Animal models and new therapeutic approaches

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Presentation from the International Congress of the Royal College of Psychiatrists 24-27 June 2014, London

Transcript of Animal models and new therapeutic approaches

  • 1. Update on Negative Symptoms of Schizophrenia Animal models and new therapeutic approaches Friday 27th June 2014 Royal College of Psychiatrists Annual Meeting: June 24th-27th 2014. Professor Jo Neill Manchester Pharmacy School, University of Manchester, UK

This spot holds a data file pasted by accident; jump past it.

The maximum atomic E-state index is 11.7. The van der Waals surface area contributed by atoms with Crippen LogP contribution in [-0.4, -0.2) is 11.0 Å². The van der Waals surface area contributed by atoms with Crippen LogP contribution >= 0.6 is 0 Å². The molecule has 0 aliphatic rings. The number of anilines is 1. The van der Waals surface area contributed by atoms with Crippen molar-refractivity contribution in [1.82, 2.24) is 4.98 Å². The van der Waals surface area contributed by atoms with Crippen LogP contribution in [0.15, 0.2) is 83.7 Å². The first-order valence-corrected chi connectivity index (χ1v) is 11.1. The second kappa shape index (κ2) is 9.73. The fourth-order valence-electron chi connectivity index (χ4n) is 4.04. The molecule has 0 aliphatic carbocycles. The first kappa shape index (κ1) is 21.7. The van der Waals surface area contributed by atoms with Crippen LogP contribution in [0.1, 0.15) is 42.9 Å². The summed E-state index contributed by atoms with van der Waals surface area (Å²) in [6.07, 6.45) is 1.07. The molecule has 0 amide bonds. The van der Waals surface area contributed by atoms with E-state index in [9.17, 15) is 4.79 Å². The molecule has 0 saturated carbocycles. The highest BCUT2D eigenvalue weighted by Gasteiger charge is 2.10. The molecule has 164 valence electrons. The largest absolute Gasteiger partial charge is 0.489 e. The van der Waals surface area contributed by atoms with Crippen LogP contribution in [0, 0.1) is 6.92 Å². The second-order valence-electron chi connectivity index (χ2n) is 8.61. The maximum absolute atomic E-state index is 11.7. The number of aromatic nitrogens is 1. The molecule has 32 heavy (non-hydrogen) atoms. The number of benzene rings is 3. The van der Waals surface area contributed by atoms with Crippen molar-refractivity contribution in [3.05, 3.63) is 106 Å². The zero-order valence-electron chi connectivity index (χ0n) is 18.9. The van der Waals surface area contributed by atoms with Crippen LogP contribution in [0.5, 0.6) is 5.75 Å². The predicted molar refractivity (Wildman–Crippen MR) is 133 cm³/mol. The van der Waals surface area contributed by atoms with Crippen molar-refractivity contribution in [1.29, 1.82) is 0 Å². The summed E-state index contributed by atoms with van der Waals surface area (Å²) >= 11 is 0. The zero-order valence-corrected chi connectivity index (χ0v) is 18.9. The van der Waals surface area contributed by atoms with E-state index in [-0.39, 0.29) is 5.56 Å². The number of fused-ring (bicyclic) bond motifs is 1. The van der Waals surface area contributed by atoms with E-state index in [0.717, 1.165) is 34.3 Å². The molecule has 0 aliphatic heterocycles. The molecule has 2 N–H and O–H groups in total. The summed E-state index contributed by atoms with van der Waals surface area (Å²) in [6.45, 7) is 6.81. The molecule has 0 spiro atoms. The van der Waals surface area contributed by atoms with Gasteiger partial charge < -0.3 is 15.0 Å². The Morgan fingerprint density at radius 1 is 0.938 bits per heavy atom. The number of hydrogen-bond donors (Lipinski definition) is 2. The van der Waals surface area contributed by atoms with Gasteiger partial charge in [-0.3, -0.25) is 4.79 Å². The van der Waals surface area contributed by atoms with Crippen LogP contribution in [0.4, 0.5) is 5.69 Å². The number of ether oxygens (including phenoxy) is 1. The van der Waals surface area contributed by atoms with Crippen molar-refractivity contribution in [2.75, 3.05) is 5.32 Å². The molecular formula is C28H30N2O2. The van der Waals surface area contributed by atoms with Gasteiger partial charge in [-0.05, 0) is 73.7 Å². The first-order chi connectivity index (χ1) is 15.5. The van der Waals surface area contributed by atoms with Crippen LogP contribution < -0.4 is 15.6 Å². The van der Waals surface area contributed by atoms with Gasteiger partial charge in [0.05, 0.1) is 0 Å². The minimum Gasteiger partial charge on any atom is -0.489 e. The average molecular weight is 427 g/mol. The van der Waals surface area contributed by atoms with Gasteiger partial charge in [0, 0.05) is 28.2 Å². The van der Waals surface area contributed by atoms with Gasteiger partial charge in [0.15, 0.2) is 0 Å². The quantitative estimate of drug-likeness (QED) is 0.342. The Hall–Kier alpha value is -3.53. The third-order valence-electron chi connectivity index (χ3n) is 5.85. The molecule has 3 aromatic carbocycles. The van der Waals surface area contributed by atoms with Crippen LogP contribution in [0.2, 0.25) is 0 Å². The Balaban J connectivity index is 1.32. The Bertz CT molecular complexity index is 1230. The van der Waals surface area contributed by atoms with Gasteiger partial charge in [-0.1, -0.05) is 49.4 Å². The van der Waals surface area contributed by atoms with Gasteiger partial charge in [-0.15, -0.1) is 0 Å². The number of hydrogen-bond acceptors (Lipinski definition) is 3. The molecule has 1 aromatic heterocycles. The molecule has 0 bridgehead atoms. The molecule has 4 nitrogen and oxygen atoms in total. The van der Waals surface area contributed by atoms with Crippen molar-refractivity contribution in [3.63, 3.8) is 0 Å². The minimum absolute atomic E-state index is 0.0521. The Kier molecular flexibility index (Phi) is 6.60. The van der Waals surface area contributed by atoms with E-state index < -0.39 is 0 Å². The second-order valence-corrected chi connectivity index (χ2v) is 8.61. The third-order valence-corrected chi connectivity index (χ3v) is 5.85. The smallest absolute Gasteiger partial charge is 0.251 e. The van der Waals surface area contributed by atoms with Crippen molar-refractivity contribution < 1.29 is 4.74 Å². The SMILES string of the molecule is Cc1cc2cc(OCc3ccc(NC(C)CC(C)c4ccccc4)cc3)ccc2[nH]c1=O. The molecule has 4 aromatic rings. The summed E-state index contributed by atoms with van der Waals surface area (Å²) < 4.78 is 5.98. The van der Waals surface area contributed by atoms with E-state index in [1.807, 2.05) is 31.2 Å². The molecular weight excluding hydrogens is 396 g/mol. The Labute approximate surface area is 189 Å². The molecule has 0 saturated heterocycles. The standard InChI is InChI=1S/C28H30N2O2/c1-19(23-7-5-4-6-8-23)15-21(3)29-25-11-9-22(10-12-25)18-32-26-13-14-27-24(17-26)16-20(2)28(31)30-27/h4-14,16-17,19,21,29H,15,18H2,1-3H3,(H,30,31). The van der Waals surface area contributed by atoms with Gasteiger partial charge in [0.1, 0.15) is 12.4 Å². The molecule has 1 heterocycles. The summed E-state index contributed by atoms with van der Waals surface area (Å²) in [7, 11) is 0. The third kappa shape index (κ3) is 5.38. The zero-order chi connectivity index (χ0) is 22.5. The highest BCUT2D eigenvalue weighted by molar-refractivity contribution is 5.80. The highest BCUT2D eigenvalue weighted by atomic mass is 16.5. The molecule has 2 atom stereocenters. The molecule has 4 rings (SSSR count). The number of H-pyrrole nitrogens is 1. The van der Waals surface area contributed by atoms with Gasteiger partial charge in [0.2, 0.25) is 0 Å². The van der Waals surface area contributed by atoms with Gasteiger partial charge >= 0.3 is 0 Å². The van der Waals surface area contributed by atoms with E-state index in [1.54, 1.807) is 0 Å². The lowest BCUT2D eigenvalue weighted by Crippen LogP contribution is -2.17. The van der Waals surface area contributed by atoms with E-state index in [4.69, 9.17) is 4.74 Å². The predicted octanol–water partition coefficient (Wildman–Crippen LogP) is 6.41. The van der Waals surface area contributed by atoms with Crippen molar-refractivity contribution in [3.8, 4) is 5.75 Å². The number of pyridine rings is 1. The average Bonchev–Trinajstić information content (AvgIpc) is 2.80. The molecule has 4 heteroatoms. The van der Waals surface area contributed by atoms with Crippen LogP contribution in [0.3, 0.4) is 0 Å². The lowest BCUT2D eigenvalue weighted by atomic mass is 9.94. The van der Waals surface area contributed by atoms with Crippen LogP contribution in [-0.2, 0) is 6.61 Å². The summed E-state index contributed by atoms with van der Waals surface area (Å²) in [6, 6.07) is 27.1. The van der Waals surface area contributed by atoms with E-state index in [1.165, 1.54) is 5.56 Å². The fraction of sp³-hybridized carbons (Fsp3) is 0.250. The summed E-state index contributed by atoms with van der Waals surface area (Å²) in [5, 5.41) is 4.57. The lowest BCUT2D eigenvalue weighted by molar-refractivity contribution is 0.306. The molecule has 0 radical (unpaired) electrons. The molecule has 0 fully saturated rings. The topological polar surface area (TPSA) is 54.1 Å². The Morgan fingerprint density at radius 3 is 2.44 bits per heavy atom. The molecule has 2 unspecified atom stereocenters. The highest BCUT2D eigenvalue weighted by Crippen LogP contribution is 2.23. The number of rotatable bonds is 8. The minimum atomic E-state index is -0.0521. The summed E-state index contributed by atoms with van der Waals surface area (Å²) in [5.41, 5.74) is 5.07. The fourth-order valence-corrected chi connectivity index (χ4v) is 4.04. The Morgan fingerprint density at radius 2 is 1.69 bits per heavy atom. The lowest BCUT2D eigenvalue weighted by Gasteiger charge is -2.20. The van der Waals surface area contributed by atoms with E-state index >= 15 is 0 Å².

2. Manchester!! 3. A talk in 3 parts 1. Animals models: validity issues. 2. The sub-chronic PCP model of cognitive and negative symptom deficits in schizophrenia. 3. Efficacy of novel targets in tests for different domains of negative symptoms: asociality (avolition domain) and affect (expressive domain) in the PCP model. Why do new drug targets work in animal models, but not in patients? 4. Animal models?? 5. Animal Models - Validity? Construct Validity Need for improved understanding of the human pathology, BEHAVIOUR + biomarkers-then simulate in the animal model Face Validity Can a rodent be psychotic, depressed, anxious, or learn? Danger of anthropomorphism-BEHAVIOUR/SYMPTOMS Predictive Validity If the model is designed to predict existing drugs, how do we find new ones? Eg conditioned avoidance for neuroleptics-D2 antagonism, forced swim monoamine antidepressants CATCH 22 6. Animal models: summary Choose your species carefully when designing your animal model. ETHOLOGY Think about the 3 levels of validity, new models/tests required for better prediction of NOVEL targets. Need to simulate the CLINICAL condition: illness and treatment Housing, sex, strain, welfare, circadian variation also vitally important. Translation, translation, translation! 7. Schizophrenia, the abandoned illness. The Schizophrenia Commission, 2012 Cost approx 60k per patient per year 8. No effective drug therapy to treat negative symptoms Clinical Trials Roche adds a slate of PhIII schizophrenia trial failures to bitopertin's obituary April 15, 2014 By John Carroll 9. Bitopertin: GlyT1 inhibitor (RG1678; RO4917838) Glycine reuptake Extracellular glycine concentration Baseline occupancy of the glycine-B site (NMDA receptors) NMDA receptor activation (Harvey and Yee, 2013) 10. Cognitive Test Domain Reversal Learning Problem Solving & Reasoning Attentional Set Shifting Executive Function 5 Choice Continuous Performance Task Attention, Impulsivity & VIGILANCE Novel Object Recognition Visual Recognition Memory 16 Holeboard Maze, odour span task Working Memory Microdialysis of dopamine levels and changes in the prefrontal cortex during cognitive performance in Novel Object Recognition Translational cognitive tests 11. Modeling negative symptoms of schizophrenia in animals, can it be done? Symptoms: Blunted affect Alogia Emotional + social withdrawal Avolition Anhedonia? Poor rapport, passivity Stereotyped thinking no drug has received Food and Drug Administration (FDA) approval for an indication of negative symptoms, and available data indicate that second- generation antipsychotic medications have not met early hopes for a highly effective treatment for alleviation of negative symptoms. 12. NMDA receptor hypofunction hypothesis of schizophrenia NRHypo state induced by genetic and non-genetic factors instilled into brain early in development triggers psychosis in adulthood NRHypo state induces complex disinhibition syndrome this may explain the post-mortem changes observed in some patients PARVALBUMIN GAD67 May be modelled by NMDA receptor antagonism: using PCP: 2 mg/kg twice daily, 7 days, 7 days drug free: female rats! Phencyclidine NMDA receptor hypofunction Disinhibition of pyramidal cell The model 13. Sub-chronic PCP Model: Neuropathology and cognition Reversed by atypical antipsychotics and novel targets. Task/Technique Observation Reference Novel Object Recognition Deficits in retention trial Grayson et al., 2014 McLean et al., 2009 Reversal Learning Deficits in reversal phase McLean et al., 2010 Idris et al., 2010 Attentional Set-Shifting Deficits in the EDS phase McLean et al., 2008 5-CCPT Task dependent deficits Barnes et al. 2012 Autoradiography Reduced receptors Choi et al., 2009 Immunohistochemistry HPLC Reduced parvalbumin Reduced NAA Abdul-Monim et al., 2007 Harte et al. 2013 Ex vivo MRI Reduced cortical thickness and grey matter density Barnes et al, 2014 For reviews see Neill et al., 2010; Pharmacology & Therapeutics; Neill et al. 2013. 14. Social species 15. Social Interaction PCP (2mg/kg) Vehicle Washout Washout Twice daily (7 days) (7 days) SI SI Vehicle solution 30 min Female adult Hooded-Lister rats (n=10/group) Social Interaction (10 min) Sniffing Object exploration Following Avoiding 16. Social interaction test (10 min) FollowingObject exploration Sniffing 17. Social interaction test (10 min) 2 parameters affected by PCP: Sniffing duration () Avoidances number () FollowingObject exploration Sniffing Avoidances (Snigdha & Neill, 2007, 2008) 18. AUT9 restores PCP-induced social behaviour deficitsV eh + V eh P C P + V eh P C P + A U T 9 10 m g/kg P C P + A U T 9 30 m g/kg P C P + A U T 9 60 m g/kg P C P + R isperidone 0.1 m g/kg 0 20000 40000 60000 Treatment (mg/kg) ** ## # * # Sniffing(ms) V eh + V eh P C P + V eh P C P + A U T 9 10 m g/kg P C P + A U T 9 30 m g/kg P C P + A U T 9 60 m g/kg P C P + R isperidone 0.1 m g/kg0.0 0.5 1.0 1.5 2.0 2.5 Treatment (mg/kg) *** ### ### ### ### Numberofavoidances Press release June 2013: Autifony Therapeutics Announces 2.75m Collaboration with Universities of Manchester and Newcastle to Progress a First-in-Class Drug for Schizophrenia 19. Bitopertin restores PCP-induced social behaviour deficits V eh + V eh P C P + V eh P C P + B itopertin 1 m g/kg P C P + B itopertin 3 m g/kg P C P + B itopertin 10 m g/kg P C P + R isperidone 0.1 m g/kg 0 20000 40000 60000 Treatment (mg/kg) * # Sniffing(ms) V eh + V eh P C P + V eh P C P + B itopertin 1 m g/kg P C P + B itopertin 3 m g/kg P C P + B itopertin 10 m g/kg P C P + R isperidone 0.1 m g/kg 0.0 0.5 1.0 1.5 2.0 2.5 Treatment (mg/kg) *** ### ## ### ### Numberofavoidances 20. LY404039: mGluR2/3 agonist Presynaptic localisation: glutamate reuptake Glia localisation: glutamate transporter expression (glutamate reuptake) pathological glutamate release (Weinberger, 2007) 21. Lack of efficacy of LY404039 on social interactionV eh + V eh PC P + V ehPC P + LY 0.3 m g/kgPC P + LY 1 m g/kg PC P + R isperidone0.1 m g/kg 0 20000 40000 60000 Treatment (mg/kg) *** *** *** *** Sniffing(ms) V eh + V eh PC P + V ehPC P + LY 0.3 m g/kgPC P + LY 1 m g/kg PC P + R isperidone0.1 m g/kg 0.0 0.5 1.0 1.5 Treatment (mg/kg) Numberofavoidances 22. Play behaviour FollowingObject exploration Sniffing Avoidances 23. V eh + V eh PC P + V eh PC P + Bitopertin 1 m g/kg PC P + Bitopertin 3 m g/kg PC P + Bitopertin 10 m g/kg PC P + R isperidone0.1 m g/kg 0.0 0.2 0.4 0.6 0.8 1.0 Treatment (mg/kg) *** Numberoffightingrats AUT9 and bitopertin produce pinning and pouncing behaviour V eh + V eh PC P + V eh PC P + A U T9 10 m g/kg PC P + A U T9 30 m g/kg PC P + A U T9 60 m g/kg PC P + R isperidone0.1 m g/kg 0.0 0.2 0.4 0.6 0.8 Treatment (mg/kg) ** Numberoffightingrats 24. Affective Bias Test (Stuart et al. 2013) 25. Affective Bias Test (Stuart et al., 2013) No treatment D1 Vehicle solution AUT9 (30 mg/kg; IP) Risperidone (0.1 mg/kg; IP) Haloperidol (0.05 mg/kg; IP) FG7142 (10 mg/kg; IP) 30 min Female adult Hooded-Lister rats (n=10/group) D2 D3 D4 D5 30 min C B + C C B + C B + Choice test 30 trials Determination of % choice: %A > %B : positive bias %A = %B : no bias %A < %B : negative bias A + A + A + 26. Will AUT9 produce a positive bias in PCP-treated rats? D1 30 min Female adult Hooded-Lister rats (n=10/group) D2 D3 D4 D5 30 min C B + C C B + C B + Choice test 30 trials A + A + A + PCP (2mg/kg) Vehicle Washout Washout Twice daily (7 days) (7 days) 27. PCP induces a negative affective bias 28. Summary Low dose risperidone, bitopertin and AUT9 restore PCP-induced social behaviour and cognitive deficits. LY404039 ineffective. AUT9 and bitopertin enhance social behaviour. AUT9 and low dose antipsychotics induce a positive affect bias. KV3.1 channel modulation shows promise as a new treatment for schizophrenia: potentially disease modifying? 29. The animal model MUST mimic the clinical situation The PCP model mimics an UHR group for schizophrenia NOT a chronic clinical condition. 21 days antipsychotic followed by 7 days withdrawal: then test a novel antipsychotic. 21 days antipsychotic: then test a novel add-on treatment for cognitive or negative symptoms. 30. Conclusions Consider negative symptom domains separately-different tests Include antipsychotic treatment in the animal model Could patients be stratified into negative symptom subtypes and treated accordingly? 31. Manchester team Thank you! Megan Gurney and Marianne Leger Ben Grayson, Peter Haddad, Mike Harte, Sam Marsh, Chloe Piercy Bill Deakin, Samaneh Maysami, Rhona Stephen, Steve Williams Charles Large Giuseppe Alvaro Barbara Domayne-Hayman Peter Harris Autifony Collaborators Frank Tarazi Jorgen Scheel-Kruger Newcastle Mark Cunningham Fiona Lebeau Claire Gillougley Margaret Lawlor Technology Strategy Board Gavin Whitlock 32. BRITISH ASSOCIATION FOR PSYCHOPHARMACOLOGY 40th Anniversary Summer Meeting 20 23 July 2014 Cambridge Online CPD Resource Schizophrenia Substance misuse including comorbidity Bipolar disorder Perinatal disorders ADHD focussing on adults Depression Anxiety disorders Sleep Old Age Child and Adolescent (coming soon) www.bap.org.uk